“We see people who are affirming their gender a little later on in life, who may have had a successful corporate career, who then need to spend their savings on surgeries,” says Cook. “Many people apply for a compassionate early release of superannuation so that they can access the surgical intervention that they seek.”
There is one program for subsidised gender affirmation surgery in Australia. Monash Gender Clinic in Melbourne does receive public funding from the Victorian Government but it’s chronically underfunded. Between 1987- 89 they had to stop doing surgeries altogether and when funding resumed it allowed just 10 surgeries per year, despite waitlists over 35 people.
Back then, a precedent was set: successful patients for the subsidised surgery scheme were only granted surgery after a recommendation from a psychiatrist. This hasn’t changed in over 30 years.
Due to psychiatrists acting as gatekeepers to surgery, some trans people have found that by not adhering to stereotypes and clichés related to their affirmed gender they were denied altogether. This started in the Eighties and has remained one of the vicissitudes of trans history.
“You had to present this very stereotypical, Fifties housewife way of being female,” says Dr Riseman. “If you were gay then that wasn’t right. There was a very particular mindset.”
Teddy Cook says that even now, trans people are forced to relay rehearsed histories in order to receive surgical permission.
“Trans people and our community have taught each other the script that you need to say. You have to shell out lots of money, you have to perform a particular variety of who you are to get what you need,” he states matter-of-factly. “There is certainly nothing therapeutic about that process.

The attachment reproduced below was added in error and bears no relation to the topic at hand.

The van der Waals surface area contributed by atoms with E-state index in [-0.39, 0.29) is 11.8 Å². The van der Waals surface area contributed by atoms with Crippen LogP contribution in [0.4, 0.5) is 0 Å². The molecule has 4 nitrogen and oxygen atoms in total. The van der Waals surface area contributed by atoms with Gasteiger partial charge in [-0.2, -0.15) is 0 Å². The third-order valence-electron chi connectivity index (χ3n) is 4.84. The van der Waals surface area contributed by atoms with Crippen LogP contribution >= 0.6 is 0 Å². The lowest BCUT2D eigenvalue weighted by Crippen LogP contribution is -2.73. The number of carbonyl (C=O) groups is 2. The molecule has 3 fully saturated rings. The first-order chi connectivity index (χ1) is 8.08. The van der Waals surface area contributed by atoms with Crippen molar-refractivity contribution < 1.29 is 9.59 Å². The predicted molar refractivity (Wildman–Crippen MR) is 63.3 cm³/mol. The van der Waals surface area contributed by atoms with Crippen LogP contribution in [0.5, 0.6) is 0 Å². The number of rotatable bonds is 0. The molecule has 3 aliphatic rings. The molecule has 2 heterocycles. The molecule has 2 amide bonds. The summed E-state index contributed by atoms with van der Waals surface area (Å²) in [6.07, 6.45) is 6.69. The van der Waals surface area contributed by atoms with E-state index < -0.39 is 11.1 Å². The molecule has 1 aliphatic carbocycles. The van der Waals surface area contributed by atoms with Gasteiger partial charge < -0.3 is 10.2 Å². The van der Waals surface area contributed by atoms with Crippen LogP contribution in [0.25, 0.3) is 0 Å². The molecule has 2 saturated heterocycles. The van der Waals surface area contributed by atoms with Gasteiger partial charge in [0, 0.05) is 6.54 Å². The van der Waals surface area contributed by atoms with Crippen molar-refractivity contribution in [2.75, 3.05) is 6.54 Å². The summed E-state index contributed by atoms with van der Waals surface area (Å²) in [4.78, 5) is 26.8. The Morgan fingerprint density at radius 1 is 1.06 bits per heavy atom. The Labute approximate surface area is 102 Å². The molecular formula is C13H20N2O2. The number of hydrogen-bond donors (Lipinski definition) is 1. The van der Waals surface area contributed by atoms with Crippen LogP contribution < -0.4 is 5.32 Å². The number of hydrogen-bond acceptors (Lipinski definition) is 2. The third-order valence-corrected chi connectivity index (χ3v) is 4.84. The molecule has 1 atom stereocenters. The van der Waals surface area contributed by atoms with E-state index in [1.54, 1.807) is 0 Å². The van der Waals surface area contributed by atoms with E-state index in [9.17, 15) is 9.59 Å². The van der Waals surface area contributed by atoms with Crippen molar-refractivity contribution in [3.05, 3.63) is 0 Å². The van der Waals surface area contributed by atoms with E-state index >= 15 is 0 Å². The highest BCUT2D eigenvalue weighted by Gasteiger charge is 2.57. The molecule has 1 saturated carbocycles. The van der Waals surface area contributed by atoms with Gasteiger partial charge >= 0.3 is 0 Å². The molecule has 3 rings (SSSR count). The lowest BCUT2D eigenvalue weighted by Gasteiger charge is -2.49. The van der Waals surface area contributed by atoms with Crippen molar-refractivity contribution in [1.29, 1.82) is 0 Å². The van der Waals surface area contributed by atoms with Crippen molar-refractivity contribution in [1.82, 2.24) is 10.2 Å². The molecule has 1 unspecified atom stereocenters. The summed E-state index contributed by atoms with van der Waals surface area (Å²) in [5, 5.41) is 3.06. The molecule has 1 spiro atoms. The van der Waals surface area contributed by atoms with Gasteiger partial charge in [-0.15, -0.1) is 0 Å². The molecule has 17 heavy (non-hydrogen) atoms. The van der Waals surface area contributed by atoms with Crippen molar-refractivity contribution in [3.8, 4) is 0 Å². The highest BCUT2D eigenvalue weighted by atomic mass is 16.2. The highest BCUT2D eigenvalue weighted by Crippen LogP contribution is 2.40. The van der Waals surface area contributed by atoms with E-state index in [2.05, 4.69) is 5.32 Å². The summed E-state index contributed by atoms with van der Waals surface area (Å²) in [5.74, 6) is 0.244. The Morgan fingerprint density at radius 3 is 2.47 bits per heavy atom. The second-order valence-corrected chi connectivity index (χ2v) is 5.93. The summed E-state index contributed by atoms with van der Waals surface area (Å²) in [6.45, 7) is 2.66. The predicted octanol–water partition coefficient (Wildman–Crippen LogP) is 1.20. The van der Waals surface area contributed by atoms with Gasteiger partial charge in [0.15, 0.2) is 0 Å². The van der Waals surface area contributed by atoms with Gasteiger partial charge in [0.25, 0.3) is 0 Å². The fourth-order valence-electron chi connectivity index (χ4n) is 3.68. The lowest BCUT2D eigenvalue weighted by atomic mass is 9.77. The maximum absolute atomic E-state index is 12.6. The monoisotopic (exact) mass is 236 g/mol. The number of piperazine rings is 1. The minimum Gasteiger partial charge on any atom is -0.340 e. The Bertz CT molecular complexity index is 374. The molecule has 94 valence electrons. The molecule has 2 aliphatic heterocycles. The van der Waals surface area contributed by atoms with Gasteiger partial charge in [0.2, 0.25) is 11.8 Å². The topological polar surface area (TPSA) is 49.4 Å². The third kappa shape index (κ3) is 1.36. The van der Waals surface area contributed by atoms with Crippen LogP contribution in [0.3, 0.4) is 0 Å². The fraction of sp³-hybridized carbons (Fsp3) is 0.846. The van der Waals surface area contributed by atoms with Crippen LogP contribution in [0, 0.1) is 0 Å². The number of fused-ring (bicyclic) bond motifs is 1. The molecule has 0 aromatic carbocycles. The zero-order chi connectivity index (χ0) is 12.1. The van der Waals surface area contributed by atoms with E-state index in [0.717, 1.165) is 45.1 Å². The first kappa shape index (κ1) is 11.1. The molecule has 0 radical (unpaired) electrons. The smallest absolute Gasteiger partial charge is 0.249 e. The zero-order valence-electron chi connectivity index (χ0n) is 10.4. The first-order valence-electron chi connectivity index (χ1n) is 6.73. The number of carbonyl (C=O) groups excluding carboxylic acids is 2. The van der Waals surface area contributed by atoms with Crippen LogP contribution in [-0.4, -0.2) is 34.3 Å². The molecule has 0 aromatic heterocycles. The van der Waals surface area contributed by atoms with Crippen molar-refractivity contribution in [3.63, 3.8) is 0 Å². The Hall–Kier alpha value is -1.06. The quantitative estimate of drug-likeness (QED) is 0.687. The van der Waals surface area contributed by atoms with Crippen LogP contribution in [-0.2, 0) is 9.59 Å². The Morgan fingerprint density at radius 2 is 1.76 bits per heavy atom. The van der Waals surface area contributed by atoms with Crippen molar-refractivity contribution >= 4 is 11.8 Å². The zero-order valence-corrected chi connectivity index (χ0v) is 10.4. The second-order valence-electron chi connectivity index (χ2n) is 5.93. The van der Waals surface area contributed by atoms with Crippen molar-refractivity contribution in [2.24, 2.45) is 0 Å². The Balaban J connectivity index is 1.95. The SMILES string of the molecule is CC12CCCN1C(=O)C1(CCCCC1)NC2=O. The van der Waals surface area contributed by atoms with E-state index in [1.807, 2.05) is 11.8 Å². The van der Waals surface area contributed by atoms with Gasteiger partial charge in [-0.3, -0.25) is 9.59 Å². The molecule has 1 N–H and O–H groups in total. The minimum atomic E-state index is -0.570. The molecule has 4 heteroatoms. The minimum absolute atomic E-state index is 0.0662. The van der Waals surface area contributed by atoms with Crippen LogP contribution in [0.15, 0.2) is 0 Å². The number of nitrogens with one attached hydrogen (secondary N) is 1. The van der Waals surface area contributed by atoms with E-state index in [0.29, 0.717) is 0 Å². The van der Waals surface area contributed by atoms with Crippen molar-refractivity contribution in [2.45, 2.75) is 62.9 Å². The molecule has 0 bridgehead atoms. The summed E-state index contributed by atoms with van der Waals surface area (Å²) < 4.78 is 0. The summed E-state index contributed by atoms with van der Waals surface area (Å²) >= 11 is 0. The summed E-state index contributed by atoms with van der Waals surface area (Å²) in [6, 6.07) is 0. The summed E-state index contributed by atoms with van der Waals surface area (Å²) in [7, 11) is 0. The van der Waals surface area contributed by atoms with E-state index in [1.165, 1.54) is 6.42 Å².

“There is something quite horrific about people in power, that have the power to approve something about your own body, when they want you to be a particular variety of way.”
Shanaya is yet to have her surgery, but she plans to use the early release of her superannuation. I ask her what the visit with her psychiatrist was like when it came to requesting surgery. Unfortunately, her experience followed those who had gone before her, even decades ago.
“He liked that I had my nails done,” she says, smiling.
“The psychiatrist asked me, ‘What about dressing up?’ I told him I don’t think transitioning is about being dolled up. It’s about expressing yourself. I said there are lots of women nowadays who go out wearing jeans and a t-shirt. You don’t have to be in frilly dresses, you don’t have to have tonnes of makeup on your face.
“If I’m confident going out in society and saying, ‘My name is Shanaya and I’m a woman’ – regardless of what I’m wearing – that’s what matters.”
The Invisibility of Transgender Health
Shanaya was never going to be a victim of circumstance; despite her experiences, she lives a life of gratitude in a world which largely refuses to acknowledge her gender. But is it any wonder trans advocates are suspicious of medical models and legislators?
Some fixes are easy, like requesting patient pronouns. Others are more complex, like the fact the current medications to treat trans people are listed by medical bodies as treatments for cisgender people. Meaning, the medications trans people use are for post-menopausal cis-women and cis-men with established testicular disorders and PBS, the Pharmaceutical Benefits Scheme, does not recognise gender affirming hormone therapy as an indication for prescribing hormones.